Lenny Henry is a Black Country icon, a Dudley lad-turned-household name. He knows what he is talking about when it comes to telly and race.
Now he’s calling for funding to be set aside to increase the number of black and minority ethnic actors on television, warning that there has been an ‘appalling drop’ – and now wants TV execs to allocate funding to make up the difference.
His figures make for alarming reading, but I’m not sure the answer is money. I’m acutely aware that as a white man, whose only experience of TV is the 32 years I’ve spent watching it, that arguing the case against the pioneer of Comic Relief and the star of the sitcom Chef puts me on shaky ground.
Watch Lenny's speech here:
But what he’s looking for – funding for programmes based on the number of black and minority ethnic actors – is effectively positive discrimination. And in my humble opinion there’s never anything positive about discrimination.
The brilliant Iranian-born comedian Shappi Khorsandi calls herself ‘the little box ticker’ because she is part of a small band of minority ethnic women in the business. But it’s an insult to suggest that she’d only be able to get on because the colour of her skin makes her a priority.
Lenny says the situation has ‘deteriorated badly’, with the number of black, Asian and minority ethnic (BAME) people on TV having fallen by 30.9 per cent between 2006 and 2012.
“Black, Asian and minority ethnic representation was just 5.4 per cent,” Lenny said about 2012 programmes in his 85-minute Bafta Television lecture and question and answer session.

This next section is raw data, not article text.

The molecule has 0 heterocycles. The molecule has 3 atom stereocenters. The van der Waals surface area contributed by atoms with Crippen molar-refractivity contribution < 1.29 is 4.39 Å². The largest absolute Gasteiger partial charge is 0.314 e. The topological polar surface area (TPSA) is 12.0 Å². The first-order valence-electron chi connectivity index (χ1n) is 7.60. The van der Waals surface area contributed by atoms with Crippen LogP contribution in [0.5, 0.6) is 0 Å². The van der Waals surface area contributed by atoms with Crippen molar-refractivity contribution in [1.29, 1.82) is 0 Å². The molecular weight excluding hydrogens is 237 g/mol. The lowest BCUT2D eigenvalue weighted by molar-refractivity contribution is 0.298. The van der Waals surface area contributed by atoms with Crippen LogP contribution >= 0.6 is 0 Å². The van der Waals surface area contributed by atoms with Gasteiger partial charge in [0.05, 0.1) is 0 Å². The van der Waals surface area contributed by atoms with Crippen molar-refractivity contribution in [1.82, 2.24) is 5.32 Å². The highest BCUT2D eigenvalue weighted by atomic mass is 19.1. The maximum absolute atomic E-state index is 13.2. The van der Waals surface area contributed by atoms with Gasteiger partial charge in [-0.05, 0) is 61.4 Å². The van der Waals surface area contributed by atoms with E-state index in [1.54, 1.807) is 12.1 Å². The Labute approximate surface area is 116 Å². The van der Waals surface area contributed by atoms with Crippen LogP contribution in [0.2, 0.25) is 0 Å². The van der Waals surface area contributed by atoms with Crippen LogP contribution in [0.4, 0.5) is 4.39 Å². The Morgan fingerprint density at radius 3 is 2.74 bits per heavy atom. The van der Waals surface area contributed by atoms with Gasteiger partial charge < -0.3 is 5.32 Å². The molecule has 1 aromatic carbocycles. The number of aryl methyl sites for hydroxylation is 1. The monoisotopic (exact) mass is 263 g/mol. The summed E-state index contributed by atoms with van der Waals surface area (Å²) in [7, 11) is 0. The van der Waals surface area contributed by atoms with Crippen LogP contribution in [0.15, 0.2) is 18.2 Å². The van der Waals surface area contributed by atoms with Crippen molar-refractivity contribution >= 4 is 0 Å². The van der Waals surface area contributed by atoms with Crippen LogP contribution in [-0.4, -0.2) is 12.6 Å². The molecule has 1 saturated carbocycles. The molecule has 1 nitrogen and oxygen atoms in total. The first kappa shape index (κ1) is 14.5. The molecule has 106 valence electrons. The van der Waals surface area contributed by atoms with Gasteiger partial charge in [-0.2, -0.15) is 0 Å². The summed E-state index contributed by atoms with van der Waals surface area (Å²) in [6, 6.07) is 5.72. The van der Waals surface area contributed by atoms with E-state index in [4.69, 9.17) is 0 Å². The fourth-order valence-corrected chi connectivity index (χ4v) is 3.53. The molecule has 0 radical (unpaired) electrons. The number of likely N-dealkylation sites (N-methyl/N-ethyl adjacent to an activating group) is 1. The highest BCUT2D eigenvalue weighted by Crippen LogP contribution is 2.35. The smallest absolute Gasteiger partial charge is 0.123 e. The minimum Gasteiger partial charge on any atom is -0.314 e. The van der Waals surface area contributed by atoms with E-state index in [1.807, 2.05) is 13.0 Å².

“That’s an appalling percentage, more so because most of our industry is still based around London where the BAME population is 40 per cent.”
He wants three criteria for funding BAME shows. He is insisting on 50 per cent of production staff coming from BAME backgrounds and 50 per cent of on-screen talent. He also wants the production company controllers and executives to be 30 per cent BAME. “Our most talented BAME actors are increasingly frustrated and they have had to go to America to succeed,” Lenny said.
“You know who I’m talking about. David Oyewolo in The Help and The Butler, Idris Elba in Long Walk to Freedom, Prometheus and The Wire, Thandi Newton in Crash, Mission Impossible, Chiwetel Ejiofor in 12 Years A Slave, he was good in American Gangster too, David Harewood in Homeland, Lennie James in The Walking Dead and Jericho, Marianne Jean-Baptiste, ladies and gentleman, our first black, British female Oscar nominee for Secrets and Lies had to go stateside to find work in Without a Trace, Archie Panjabi in The Good Wife. All received a measure of success here but were frustrated at the lack of opportunity in the UK.”
But hang on a minute.
Surely, if you were to tell a young British actor, regardless of their race or background, that they could go to Hollywood and become an A-list star, wouldn’t they do it?
Every single one of the actors Lenny Henry listed is fantastic on their own individual merits.
Idris Elba, whom Lenny lists as one of those ‘frustrated’ at their international stardom, is frequently linked with being a replacement for Daniel Craig as James Bond.
Except that Elba hates talk of tokenism. “I’ve always detested the phrase ‘Black Bond’, I just don’t understand it,” he said